22 September 2011

Who Should Perform the Sprint Review?

A concerned ScrumMaster came to me recently lamenting the fact that a Product Owner "ran" a sprint review.  My response was, "That isn't necessarily a bad thing."  The ScrumMaster then went on to describe how the PO in question directed everything in the meeting and didn't allow much discussion.  OK, so some context helps clarify things. :)

The question remains, though, is it always a bad thing for the Product Owner or Customer to perform the demo at the end of the iteration or sprint?

The Scrum Guide is certainly clear that the team performs the demo, but I come from the XP world where the Customer is involved on a daily basis (remember the 4th principle of the Agile Manifesto) and is seeing and accepting completed work as near to when it's completed as possible.  When that's the case, the demo is no longer for the benefit of the Product Owner but instead for the stakeholders outside of the team.

When I train & coach teams, I actively encourage them to have the Customer/PO perform the demo.  This, in turn, encourages the behaviour that the Customer is actively engaged with the team and that the work is truly done to the Customer's satisfaction such that they can present it to the stakeholders.  Since the Customer either is from or represents the business, the work completed is presented from that business perspective rather than from the team's technical perspective.  Being able to speak the same language as the stakeholders is a key aspect of this.

Of course, there is no absolute rule here.  I've seen many demos where the Customer sets the stage and the team members do the hands-on part.  For example, early in a system's development a development tool may be used to show that some background process worked because the stories behind that functionality had higher priority than the stories that would allow the system to show the results of the process.  The Customer may not know how to use the tool, but a team member does!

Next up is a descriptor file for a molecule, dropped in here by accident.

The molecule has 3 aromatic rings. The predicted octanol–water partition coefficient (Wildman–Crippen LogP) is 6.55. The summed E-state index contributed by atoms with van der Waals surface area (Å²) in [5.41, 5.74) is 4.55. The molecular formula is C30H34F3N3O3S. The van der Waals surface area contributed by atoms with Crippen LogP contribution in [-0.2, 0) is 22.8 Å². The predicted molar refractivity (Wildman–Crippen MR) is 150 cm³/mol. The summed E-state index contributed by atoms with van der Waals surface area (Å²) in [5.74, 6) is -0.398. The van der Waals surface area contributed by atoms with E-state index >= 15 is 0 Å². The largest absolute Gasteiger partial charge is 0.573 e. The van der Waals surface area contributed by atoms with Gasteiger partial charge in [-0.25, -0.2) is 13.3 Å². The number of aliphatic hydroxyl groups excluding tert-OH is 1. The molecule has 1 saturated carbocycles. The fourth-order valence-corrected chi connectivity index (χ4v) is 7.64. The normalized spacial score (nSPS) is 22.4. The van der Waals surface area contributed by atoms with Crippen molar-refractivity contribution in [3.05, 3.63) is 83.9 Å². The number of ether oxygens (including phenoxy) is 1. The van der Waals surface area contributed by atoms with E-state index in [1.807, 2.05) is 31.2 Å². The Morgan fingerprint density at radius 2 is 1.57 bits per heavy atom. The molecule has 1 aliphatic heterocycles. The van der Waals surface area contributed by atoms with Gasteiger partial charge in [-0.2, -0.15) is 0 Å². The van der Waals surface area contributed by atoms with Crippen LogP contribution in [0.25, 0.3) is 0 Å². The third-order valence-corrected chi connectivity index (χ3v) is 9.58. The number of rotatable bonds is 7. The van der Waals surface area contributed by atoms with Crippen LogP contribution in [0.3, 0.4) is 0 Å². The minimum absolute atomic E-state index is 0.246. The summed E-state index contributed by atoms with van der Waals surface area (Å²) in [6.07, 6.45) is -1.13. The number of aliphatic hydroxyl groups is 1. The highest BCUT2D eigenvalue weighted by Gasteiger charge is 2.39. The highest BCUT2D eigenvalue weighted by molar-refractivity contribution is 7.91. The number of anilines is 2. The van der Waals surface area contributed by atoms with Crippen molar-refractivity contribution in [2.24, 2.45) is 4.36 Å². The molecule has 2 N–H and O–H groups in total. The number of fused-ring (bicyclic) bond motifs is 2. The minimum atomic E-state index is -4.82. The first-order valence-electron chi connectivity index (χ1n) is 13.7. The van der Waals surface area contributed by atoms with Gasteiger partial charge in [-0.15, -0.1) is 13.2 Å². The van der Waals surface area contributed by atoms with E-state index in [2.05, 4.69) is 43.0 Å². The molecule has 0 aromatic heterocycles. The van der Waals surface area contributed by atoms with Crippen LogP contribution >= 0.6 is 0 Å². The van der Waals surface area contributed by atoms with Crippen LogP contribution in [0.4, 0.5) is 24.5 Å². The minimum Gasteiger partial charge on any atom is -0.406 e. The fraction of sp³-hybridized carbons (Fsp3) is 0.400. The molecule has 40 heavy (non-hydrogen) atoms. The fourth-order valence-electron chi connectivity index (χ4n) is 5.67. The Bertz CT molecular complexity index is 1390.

I've also seen demos performed by the team where the Customer is seeing the work for the first time at the demo, and they have gone just fine.  I've seen Customers who are more technical-facing than business-facing micromanage the work that the team is doing.  I've seen Customers who are completely disengaged and don't even show up to the demos, complaining many iterations later that the system doesn't do what they want.

In general, though, if your Customer or Product Owner is business-facing then I have found that work flows much more smoothly when that Customer is actively engaged with the team and is the person performing the demos.

I'm very interested in your thoughts... please comment!

3 comments:

James O'Sullivan said...

We currently rotate the person who performs the sprint review through the team, including the Product Owner. This is an opportunity for all of the stakeholders to see what the team has produced, but the review isn't the first time the Product Owner sees the completed functionality as we review at least once with him before each story can be said to be 'done'. This promotes continual collaboration with the PO is something that we've found improves the outcome of each story.

Geir's smidige hjørne said...

I think it works best if the development team demonstrates the functionality they have made. This makes them feel proud and responsible. This is something that creates a special kind of focus. When they stand there demonstrating what they just made and see the smile in the audience faces they feel a special kind of ownership and proudness.

The PO invite the most interested stakeholders and start the meeting by summarizing what has been done. And what they didn´t succeed to do. And he takes notes :-)

antoinealberti said...

Hi,

According to our findings, I agree that one of the biggest benefits of the review is to have a ceremony to celebrate what was done. It maintains a positive flow within the team, and keeps things going. It also helps setting a pace to iterative development, and promoting done done stories.

However, you don't necessarily get this by making developers demonstrate features. As long as you have a team that feels one, the team will be proud of what it did, whoever presents the work.

There's another option that we successfully use in some projects: make the testers demonstrate. They're in the middle of dev and PO, they must understand both aspects, and they already used the features. This can help having a more fluid review, e.g. if the product is a bit tricky to set up or use, which can happen in a complicated technical environment.